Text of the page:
Wednesday, August 18, 2010

Review: The Gendarme

The Gendarme by Mark T. Mustian
Putnam Adult (2010), Hardcover, 304 pages

A woman with ‘mismatched eyes, one dark, the other light’ and a man following these eyes for almost one hundred years. Meantime history follows its path changing the life of these two people. In all these events memory plays one of its best game: memories. dreams, yesterday, today are playing in a turbulent back and forth.
Emmett Conn is a ninety-two-year-old man, ex-gendarme, when he was young he escorted Armenians from Turkey before the World War I. During this perilous journey he met Araxie.

The book starts with a question: ‘Ninety-two years have passed - for what? For what?’ (p.5) And after this question follow several dreams of an old man, or are these dreams only memories?
Emmett and Araxie met the first time as in a dream, without contact: ‘What is your name? She does not respond, or if she does, her name is lost in the leaves.’ (p.12)
As Atom Egoyan has written in advance praise for The Gendarme: ‘Ahmet Khan’s spiritual transition to Emmett Cann is emotionally resonant’; I’d say also Emmett's transition to Ahmet. At the end of the book Ahmet and Emmett become one person, the ends of all stories become just one end.

After Ahmet becomes Emmett in America and the old man what happened? Why did Emmett choose Carol instead of rescuing Araxie? Could the following be some of the answers?
‘Race and division and circumstance - these surmountable, all! ... I should speak, I should offer support for rebirth, transformation, but instead I am frozen, my tongue stilled and thick. What is my direction? My offer? ... I could blame the heavens, blame fate or luck or inheritance, but it is all to no gain. My shame is boundless, my guilt so heavy it overweight even truth!’ (p. 198)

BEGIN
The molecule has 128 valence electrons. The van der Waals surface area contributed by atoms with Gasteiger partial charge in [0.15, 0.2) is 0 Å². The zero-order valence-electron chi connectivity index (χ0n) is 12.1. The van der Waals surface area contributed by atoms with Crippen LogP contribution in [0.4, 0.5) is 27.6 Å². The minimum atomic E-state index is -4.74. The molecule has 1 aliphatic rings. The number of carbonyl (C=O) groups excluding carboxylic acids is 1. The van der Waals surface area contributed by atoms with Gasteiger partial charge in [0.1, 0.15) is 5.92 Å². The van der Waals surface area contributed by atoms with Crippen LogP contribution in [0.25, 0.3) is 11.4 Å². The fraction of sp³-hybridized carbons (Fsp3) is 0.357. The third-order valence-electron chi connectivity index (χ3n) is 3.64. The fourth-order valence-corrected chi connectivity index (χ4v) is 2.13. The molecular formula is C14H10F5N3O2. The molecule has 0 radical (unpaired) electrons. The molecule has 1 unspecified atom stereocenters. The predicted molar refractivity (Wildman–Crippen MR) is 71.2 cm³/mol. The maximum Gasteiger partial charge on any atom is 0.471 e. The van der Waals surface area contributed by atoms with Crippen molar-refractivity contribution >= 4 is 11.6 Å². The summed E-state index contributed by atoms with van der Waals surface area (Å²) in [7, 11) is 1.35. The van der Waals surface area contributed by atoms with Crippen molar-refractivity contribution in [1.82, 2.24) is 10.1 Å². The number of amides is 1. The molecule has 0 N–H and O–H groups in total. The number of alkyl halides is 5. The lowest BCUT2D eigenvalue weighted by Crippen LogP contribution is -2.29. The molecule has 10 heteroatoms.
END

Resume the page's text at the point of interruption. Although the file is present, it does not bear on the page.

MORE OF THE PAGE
‘I am from Turkey. I fought in the war. I was injured, then rescued. An immigrant. A father ... I was a gendarme, a ... murderer. That this is my shame.’ (p. 208)
Could shame affect a whole life? Maybe not, there is an answer at the end: ‘Things weave in and out. I am there, I am here. At the end the past is so great it intrudes like an army!’ (p. 274)
The past could be dangerous, but it’s great.

Until the last chapters I had many doubts about The Gendarme: Is this book too ‘cold’? I mean, written as a lecture about elderly people and old history.
Although the passages from one story (old Emmett) to another (young Ahmet) seems to be relief of the pain of remembering or dreaming; I preferred the narration of the old Emmett: point of view of an old man like a camera that watches, records, and discarded.
Mustian telling the deportation’s story on Turkey border is lacking of ‘spice’: the deportation is narrated as a summary from history books, so I would have preferred the smell of horses, carpets full of sand, sounds of small bells from running horses, shouting, etc.

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